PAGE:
More than half a million people go to the emergency room each year for kidney stones. While the majority of these individuals are adults, some children also require care for kidney stones.
If your child has recently received a diagnosis of kidney stones — or you believe that your child could have them — you may have questions about what exactly kidney stones are, how doctors diagnose them, and what treatment options are available.
Always speak with your child’s doctor if you have any questions about their health. We’ve gathered some information about kidney stones to help you feel more prepared for that conversation.
Renal calculus, or nephrolith, is the scientific name for kidney stones. They may also be referred to as nephrolithiasis, urolithiasis, or urinary stones.
Although kidney stones are more common in adults, they can happen at any age. In children, they are more common in older teens but can occur in younger childen and even infants.
Types of kidney stones that children can have include:
- calcium oxalate stones (these are the most common)
- uric acid stones
- struvite stones
- cystine stones
Kidney stones are not common in children, but the number of children affected by them has increased in recent years. This may be due to health concerns for children, such as:
- diets that include more processed foods and sodium
- a rise in childhood obesity
- less active lifestyles
Signs and symptoms of kidney stones in children can include:
- abdominal or side pain
- nausea or vomiting
- blood in the urine
- increased need to urinate
- pain during urination
- reduced urine volume
- back pain
- cloudy urine
- bad odor to urine
If a kidney stone is smaller and passes on its own, a child may not experience any symptoms.
High levels of calcium, oxalate, or phosphorus in the urine can cause kidney stones. Kidney stones can also form if there are insufficient amounts of minerals.
Certain health conditions, medications, and diets can lead to kidney stones as well. These include:
To diagnose kidney stones, your child’s doctor may:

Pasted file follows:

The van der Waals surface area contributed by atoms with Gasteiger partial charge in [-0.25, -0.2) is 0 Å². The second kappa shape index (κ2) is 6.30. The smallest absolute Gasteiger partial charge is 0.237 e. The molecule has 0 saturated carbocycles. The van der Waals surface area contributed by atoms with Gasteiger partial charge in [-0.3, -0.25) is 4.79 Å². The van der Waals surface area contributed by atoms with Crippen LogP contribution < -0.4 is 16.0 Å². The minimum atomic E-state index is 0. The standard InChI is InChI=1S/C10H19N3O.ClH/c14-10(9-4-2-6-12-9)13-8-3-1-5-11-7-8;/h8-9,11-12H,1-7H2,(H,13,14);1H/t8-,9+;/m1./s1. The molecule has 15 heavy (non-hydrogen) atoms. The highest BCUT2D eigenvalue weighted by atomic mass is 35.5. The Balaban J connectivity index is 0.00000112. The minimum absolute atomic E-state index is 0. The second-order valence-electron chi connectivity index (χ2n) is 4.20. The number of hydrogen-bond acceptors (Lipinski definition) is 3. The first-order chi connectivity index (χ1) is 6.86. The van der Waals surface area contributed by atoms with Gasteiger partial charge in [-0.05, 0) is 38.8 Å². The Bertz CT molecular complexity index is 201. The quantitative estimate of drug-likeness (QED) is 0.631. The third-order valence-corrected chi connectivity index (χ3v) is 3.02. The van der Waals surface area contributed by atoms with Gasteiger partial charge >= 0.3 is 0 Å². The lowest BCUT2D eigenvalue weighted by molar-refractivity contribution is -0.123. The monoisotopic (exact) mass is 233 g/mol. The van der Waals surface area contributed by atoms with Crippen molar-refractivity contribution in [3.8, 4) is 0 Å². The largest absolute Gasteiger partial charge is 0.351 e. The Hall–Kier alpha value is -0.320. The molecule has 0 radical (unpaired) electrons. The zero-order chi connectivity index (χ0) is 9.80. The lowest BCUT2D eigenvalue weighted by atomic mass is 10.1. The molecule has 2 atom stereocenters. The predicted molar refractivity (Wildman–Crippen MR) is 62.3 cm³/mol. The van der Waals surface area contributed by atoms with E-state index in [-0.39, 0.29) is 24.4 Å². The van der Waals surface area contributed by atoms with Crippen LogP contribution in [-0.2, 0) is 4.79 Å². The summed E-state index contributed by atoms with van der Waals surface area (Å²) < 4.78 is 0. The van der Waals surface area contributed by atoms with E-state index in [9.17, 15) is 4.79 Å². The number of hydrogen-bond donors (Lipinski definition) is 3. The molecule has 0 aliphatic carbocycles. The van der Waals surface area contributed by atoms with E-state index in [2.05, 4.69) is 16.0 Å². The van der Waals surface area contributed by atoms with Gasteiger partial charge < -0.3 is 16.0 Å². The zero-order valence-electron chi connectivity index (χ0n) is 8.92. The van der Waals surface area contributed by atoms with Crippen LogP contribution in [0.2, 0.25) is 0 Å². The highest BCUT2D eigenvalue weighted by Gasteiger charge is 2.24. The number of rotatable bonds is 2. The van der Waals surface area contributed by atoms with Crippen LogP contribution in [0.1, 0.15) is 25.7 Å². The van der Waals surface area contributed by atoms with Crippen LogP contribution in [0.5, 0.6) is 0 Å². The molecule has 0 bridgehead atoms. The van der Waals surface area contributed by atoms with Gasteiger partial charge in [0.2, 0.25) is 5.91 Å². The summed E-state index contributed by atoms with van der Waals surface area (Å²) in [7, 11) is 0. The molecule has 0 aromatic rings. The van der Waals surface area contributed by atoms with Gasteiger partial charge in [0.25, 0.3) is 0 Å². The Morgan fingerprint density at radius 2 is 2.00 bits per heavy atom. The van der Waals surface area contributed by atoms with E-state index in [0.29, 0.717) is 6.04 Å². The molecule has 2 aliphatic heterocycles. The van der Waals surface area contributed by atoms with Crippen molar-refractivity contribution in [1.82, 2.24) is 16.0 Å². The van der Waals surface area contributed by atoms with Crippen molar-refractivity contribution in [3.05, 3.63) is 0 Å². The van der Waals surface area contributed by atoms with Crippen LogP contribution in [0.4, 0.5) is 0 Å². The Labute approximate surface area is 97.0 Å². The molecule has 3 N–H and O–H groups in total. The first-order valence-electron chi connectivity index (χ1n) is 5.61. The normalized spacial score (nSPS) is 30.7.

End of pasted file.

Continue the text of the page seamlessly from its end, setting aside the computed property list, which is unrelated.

- ask about their health history
- perform a physical exam
- request labs and images
When asking about your child’s health history, the doctor will ask about:
- their symptoms
- their typical diet
- family history of kidney stones
Healthcare professionals can use lab tests to determine if a child has high mineral levels or signs of infection. If a doctor diagnoses a UTI, they will prescribe antibiotics as a treatment.
Lab tests may include:
Imaging tests may reveal the presence of kidney stones, as well as birth defects or blockages that may have led to kidney stones. These tests include:
Your child’s doctor may ask them to drink a lot of water to see if the kidney stone will pass on its own. They may also prescribe pain medication, medication to make the urine less acidic, or both.
If a kidney stone is too large or blocks the flow of urine or if there are signs of infection, a healthcare professional may recommend surgery to remove the stone.
Some procedures they may recommend include:
- Shock-wave lithotripsy: Shock-wave lithotripsy is done on the outside of the body using sound waves to break the kidney stones up.
- Cystoscopy: During cystoscopy, a healthcare professional uses a thin tube with a tiny lens to see inside the urethra and bladder. This allows doctors to find a stone and remove it or break it down into smaller pieces.
- Ureteroscopy: This is a similar procedure to a cystoscopy, but a longer and thinner tube is used to see the lining of the ureters and kidneys.
- Percutaneous nephrolithotomy: A nephroscope, a thin viewing tool, is used to locate and remove kidney stones in this procedure. The tool is inserted directly into the kidney through a small cut made in the back.
Children who have had kidney stones previously or who have a family history of kidney stones are more likely to get them.
When children are in a cast or unable to move for a long period of time due to surgery or illness, their chances of developing kidney stones are higher. This is because the body may release extra calcium into the blood when the bones aren’t moving.
Additionally, conditions that may increase the risk of kidney stones include:
When treated by a medical professional, most kidney stones do not cause permanent damage.
Children who have experienced kidney stones in the past will be more likely to have kidney stones in the future. Determining and addressing the cause of previous kidney stones can help prevent them from occurring in the future.
What can I do to prevent my child from getting kidney stones?
Drinking a lot of liquids, especially water, is one of the most important things your child can do to prevent kidney stones. The
What does a kidney stone look like?
Kidney stones often have a pebble-like appearance. They may be jagged or smooth. They are frequently yellow or brown.
How fast do kidney stones form?
Kidney stones may form in weeks to months. Some larger kidney stones develop slowly over years.
Kidney stones can occur in individuals of any age. While some are small enough to pass without any symptoms, larger ones may require surgery.
Making sure that your child is getting plenty of water, staying active, and eating a balanced diet can help prevent the formation of kidney stones. If you believe that your child has kidney stones, talk with their doctor. They can make an accurate diagnosis and work with you to determine which treatments may be necessary.